Champions trading profits book
Volatility and liquidity are the two elements independent trader George Angell looks for in a market to trade. Currently, Angell exclusively trades the S&P 500 futures, putting on intraday trades only, never holding positions overnight.
“Liquidity and volatility are the two things you have to have. You can’t day-trade something like oats–it wouldn’t work”
Back in the early 1970s, Angell first became interested in the commodities markets. “I bought sugar and it went limit up …
then I bought copper and it went limit up, so I bought some more. Then it went limit down. I called my broker and told him to sell and he said to whom?” Angell said. “That’s when I realized I had more to learn,” Angell added.
In the early 1980s, Angell headed for the Chicago trading pits. He was a local trader at the MidAmerican Commodity
Exchange, focusing primarily on gold. While Angell now trades for himself, off-floor, from a screen, he called trading on the floor “an invaluable experience.”
“People on the floor are very short-term oriented” Angell said. “It taught me to get in, capture the trend, get your money and leave” he said.
Now, however, Angell prefers off-floor trading. “I’m alone in a room trading. When I’m on the floor there are thousands of people. It’s a social event. People want to talk about their positions, they want to have coffee. You lose your concentration… you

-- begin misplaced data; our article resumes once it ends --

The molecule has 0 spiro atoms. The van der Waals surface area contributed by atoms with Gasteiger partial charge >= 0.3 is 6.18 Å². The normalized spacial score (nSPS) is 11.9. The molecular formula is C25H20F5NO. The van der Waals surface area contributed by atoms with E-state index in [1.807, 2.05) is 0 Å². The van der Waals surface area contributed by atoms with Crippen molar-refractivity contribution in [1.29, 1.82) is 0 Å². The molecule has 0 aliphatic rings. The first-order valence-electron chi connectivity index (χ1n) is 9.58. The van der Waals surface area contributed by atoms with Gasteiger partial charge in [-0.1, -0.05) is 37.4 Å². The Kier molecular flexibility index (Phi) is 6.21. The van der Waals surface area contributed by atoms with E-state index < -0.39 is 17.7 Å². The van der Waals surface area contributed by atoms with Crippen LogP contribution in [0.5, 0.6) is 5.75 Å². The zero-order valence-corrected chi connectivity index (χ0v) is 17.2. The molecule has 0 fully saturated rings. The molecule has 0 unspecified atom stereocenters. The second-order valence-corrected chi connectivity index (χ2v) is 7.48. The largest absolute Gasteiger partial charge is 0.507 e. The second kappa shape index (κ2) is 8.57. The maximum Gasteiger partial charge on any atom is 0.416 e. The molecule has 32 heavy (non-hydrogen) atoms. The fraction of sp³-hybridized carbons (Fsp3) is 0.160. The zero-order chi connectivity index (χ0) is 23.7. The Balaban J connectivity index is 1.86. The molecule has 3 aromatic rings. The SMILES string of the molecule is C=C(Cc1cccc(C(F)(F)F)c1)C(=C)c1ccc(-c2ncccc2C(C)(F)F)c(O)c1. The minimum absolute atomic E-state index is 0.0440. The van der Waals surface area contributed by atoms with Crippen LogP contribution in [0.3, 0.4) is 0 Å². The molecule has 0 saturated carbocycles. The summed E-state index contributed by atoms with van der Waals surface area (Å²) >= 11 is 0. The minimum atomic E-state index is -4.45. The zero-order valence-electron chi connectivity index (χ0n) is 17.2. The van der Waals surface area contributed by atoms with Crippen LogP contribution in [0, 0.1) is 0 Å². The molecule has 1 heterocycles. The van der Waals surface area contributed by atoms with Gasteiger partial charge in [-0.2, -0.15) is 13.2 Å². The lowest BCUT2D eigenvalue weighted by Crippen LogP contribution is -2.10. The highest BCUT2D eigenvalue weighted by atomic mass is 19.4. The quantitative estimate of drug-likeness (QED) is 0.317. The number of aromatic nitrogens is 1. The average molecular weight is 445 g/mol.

can’t see the forest for the tress,” Angell said.
Technology has revolutionized the capability of off-floor traders in the past 10 years, according to Angell. “The playing field has been leveled,” Angell said, explaining that technology has decreased the advantage the floor trader was once seen as having over an off-floor trader. “The key beneficiary is the public trader. The public can’t scalp, but they can day-trade,” he explained.
Angell disregards fundamentals, relying on technicals “100%.” He has developed two proprietary trading systems: LSS and Spyglass, which he utilizes in his day trading, along with “discretion and personal judgment.”
“Everybody needs some sort of mechanical system. It enables you to take the difficult trades you wouldn’t normally take on the seat of your pants” Angell noted.
GEORGE ANGELL KEYS IN ON VOLATILITY AND LIQUIDITY
JAYE BERNSTEIN: PSYCHOLOGIST TURNED TRADER
TOM BIEROVIC USES DISCRETION ON TOP OF HIS RULES
WALTER BRESSERT READS MARKET VIA CYCLES & OSCILLATORS
TOM DEMARK RELIES 100% ON MARKET TIMING
GEORGE FONTANILLS INCORPORATES OPTIONS TO A LOWER RISK
LEE GETTESS FOCUSES ON CONTROLLING RISK
CYNTHIA KASE RELIES ON PROPRIETARY TECHNICAL INDICATORS
GEORGE LANE STILL TRADING OFF STOCHASTICS AT AGE
GLENN NEELY BUCKS TRADITIONAL ELLIOTT ANALYSIS
GRANT NOBLE READS MASS MEDIA FOR CONTRARIAN SIGNALS
LINDA BRADFORD RASCHKE FOCUSES ON TECHNICALS
RICK REDMONT BASES TRADING ON WYCKOFF THEORIES
NGELO REYNOLDS SCALPS IN THE EURODOLLAR PIT
PERSISTENCE PAYS OFF FOR JOE STOWELL.
GARY WAGNER USES CANDLESTICKS TO MEASURE SENTIMENT
BEN WARWICK’S “EVENT TRADING” KEYS IN ON NEWS
LARRY WILLIAMS: TRAINING KEY FOR TRADING, RUNNING